esca

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English[edit]

Etymology[edit]

From Latin ēsca.

Noun[edit]

esca (plural escae)

  1. (ichthyology) fleshy growth from an anglerfish's head that acts as a lure

Synonyms[edit]

Translations[edit]


Asturian[edit]

Alternative forms[edit]

Etymology[edit]

From Latin ēsca.

Noun[edit]

esca f (plural esques)

  1. tinder (dry plants used to light a fire)

Catalan[edit]

Etymology[edit]

From Latin ēsca.

Noun[edit]

esca f (plural esques)

  1. tinder (dry plants used to light a fire)
  2. bait (substance used in catching fish)

Synonyms[edit]


Galician[edit]

Etymology[edit]

From Latin ēsca.

Noun[edit]

esca f (plural escas)

  1. tinder (dry plants used to light a fire)

Synonyms[edit]


Italian[edit]

Etymology[edit]

From Latin ēsca.

Pronunciation[edit]

Noun[edit]

esca f (plural esche)

  1. bait, lure

Verb[edit]

esca

  1. first-person singular present subjunctive of uscire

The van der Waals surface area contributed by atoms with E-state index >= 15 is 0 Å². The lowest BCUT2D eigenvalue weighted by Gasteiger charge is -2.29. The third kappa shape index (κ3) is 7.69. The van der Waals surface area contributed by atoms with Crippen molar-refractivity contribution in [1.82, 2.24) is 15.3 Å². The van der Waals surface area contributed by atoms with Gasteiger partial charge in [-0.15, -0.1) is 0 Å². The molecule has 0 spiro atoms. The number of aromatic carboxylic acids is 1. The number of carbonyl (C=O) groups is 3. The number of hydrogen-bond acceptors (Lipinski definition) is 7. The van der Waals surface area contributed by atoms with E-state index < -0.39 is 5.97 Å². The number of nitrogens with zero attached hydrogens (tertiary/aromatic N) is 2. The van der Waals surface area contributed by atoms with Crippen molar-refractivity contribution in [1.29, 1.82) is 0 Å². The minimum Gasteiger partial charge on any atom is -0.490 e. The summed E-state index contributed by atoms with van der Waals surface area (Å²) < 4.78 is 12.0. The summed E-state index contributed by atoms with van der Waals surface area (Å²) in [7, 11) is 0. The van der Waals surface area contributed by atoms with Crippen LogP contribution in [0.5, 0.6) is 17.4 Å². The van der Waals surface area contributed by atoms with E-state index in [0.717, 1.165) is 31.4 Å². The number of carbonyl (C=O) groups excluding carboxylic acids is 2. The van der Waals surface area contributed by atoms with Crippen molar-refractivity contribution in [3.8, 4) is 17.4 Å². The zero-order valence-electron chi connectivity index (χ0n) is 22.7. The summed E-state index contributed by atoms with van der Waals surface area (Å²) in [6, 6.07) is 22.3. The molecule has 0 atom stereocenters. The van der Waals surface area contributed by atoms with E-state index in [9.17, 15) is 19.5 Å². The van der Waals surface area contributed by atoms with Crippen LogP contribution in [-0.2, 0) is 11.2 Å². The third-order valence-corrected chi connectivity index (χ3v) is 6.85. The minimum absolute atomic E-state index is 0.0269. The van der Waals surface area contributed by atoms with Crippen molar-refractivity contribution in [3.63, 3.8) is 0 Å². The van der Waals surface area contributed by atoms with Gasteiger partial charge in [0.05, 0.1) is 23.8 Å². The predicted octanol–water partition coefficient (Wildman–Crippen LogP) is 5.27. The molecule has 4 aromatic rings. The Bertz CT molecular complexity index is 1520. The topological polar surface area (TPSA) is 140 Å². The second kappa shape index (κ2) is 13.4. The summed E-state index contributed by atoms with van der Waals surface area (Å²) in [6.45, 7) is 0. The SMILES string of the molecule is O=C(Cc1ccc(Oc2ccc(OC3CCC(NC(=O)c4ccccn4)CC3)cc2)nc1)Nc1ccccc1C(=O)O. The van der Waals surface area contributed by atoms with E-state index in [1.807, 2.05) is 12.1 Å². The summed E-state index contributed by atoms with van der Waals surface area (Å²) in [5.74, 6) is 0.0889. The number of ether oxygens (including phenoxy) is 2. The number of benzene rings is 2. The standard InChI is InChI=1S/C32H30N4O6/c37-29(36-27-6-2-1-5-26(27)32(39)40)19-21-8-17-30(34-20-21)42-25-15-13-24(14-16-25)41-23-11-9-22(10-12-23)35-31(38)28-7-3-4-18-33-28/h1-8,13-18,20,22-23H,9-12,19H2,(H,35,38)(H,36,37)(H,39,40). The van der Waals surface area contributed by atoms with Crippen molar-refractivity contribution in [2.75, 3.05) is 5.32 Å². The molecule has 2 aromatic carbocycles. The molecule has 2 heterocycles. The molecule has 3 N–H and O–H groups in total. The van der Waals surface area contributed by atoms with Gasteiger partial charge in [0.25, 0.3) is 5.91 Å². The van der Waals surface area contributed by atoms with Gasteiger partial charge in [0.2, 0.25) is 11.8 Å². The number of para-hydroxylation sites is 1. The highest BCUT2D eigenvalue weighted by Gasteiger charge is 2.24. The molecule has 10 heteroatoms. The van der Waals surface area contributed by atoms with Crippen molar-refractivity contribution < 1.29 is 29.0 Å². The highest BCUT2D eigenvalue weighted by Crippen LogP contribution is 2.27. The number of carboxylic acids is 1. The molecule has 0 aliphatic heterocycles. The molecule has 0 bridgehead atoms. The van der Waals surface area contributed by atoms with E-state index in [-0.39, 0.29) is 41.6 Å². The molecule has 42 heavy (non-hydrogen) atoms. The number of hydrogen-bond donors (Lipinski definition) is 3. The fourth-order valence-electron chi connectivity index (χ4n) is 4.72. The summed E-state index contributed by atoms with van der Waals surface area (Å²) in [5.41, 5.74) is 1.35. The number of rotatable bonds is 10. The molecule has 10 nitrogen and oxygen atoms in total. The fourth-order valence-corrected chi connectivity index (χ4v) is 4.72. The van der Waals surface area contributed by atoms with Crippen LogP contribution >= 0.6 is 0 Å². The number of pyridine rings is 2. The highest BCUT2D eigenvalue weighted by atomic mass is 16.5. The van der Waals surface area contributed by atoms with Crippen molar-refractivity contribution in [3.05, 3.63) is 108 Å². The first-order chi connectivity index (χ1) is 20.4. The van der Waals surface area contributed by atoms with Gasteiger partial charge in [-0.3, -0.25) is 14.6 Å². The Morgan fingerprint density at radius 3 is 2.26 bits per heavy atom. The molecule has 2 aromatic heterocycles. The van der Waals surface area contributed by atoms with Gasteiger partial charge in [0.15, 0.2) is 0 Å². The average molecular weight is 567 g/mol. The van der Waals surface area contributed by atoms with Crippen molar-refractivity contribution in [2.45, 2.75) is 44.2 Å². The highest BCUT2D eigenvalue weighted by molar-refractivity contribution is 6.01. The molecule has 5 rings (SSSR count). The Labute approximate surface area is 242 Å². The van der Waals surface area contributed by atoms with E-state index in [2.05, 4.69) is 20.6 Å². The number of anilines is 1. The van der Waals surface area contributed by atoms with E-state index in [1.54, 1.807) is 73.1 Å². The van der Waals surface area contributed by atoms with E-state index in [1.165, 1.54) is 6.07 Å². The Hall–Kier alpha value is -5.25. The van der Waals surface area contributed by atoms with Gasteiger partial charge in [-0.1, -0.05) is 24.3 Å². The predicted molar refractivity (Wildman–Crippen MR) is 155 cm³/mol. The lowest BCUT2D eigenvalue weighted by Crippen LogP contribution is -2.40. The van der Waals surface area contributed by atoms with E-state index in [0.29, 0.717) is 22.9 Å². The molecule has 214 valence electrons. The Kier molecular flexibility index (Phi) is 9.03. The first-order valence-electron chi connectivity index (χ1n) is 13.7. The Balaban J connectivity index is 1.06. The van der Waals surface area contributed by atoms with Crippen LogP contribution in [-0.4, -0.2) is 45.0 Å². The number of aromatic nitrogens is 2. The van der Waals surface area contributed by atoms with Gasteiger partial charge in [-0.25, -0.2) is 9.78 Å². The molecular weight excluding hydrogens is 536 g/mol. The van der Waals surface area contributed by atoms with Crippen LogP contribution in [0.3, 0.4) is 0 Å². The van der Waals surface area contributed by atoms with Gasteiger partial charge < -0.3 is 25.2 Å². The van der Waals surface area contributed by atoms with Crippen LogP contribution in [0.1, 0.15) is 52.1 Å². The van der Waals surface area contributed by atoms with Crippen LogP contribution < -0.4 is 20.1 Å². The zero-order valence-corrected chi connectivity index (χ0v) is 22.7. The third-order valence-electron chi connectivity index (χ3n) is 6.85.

2. second-person singular present subjunctive of uscire
  3. third-person singular present subjunctive of uscire
  4. third-person singular imperative of uscire

Anagrams[edit]


Latin[edit]

Etymology[edit]

From edō (eat).

Pronunciation[edit]

Noun[edit]

ēsca f (genitive ēscae); first declension

  1. food; dish prepared for the table
  2. bait

Inflection[edit]

Note that there is the alternative form, ēscās, for the genitive singular, ēscae. First declension.

Number Singular Plural
nominative ēsca ēscae
genitive ēscae ēscārum
dative ēscae ēscīs
accusative ēscam ēscās
ablative ēscā ēscīs
vocative ēsca ēscae

Synonyms[edit]

Derived terms[edit]

Descendants[edit]

References[edit]

  • esca in Charlton T. Lewis & Charles Short, A Latin Dictionary, Oxford: Clarendon Press, 1879

Spanish[edit]

Etymology[edit]

From Latin ēsca.

Noun[edit]

esca f (plural escas)

  1. (dated) bait (substance used in catching fish)

Synonyms[edit]

Related terms[edit]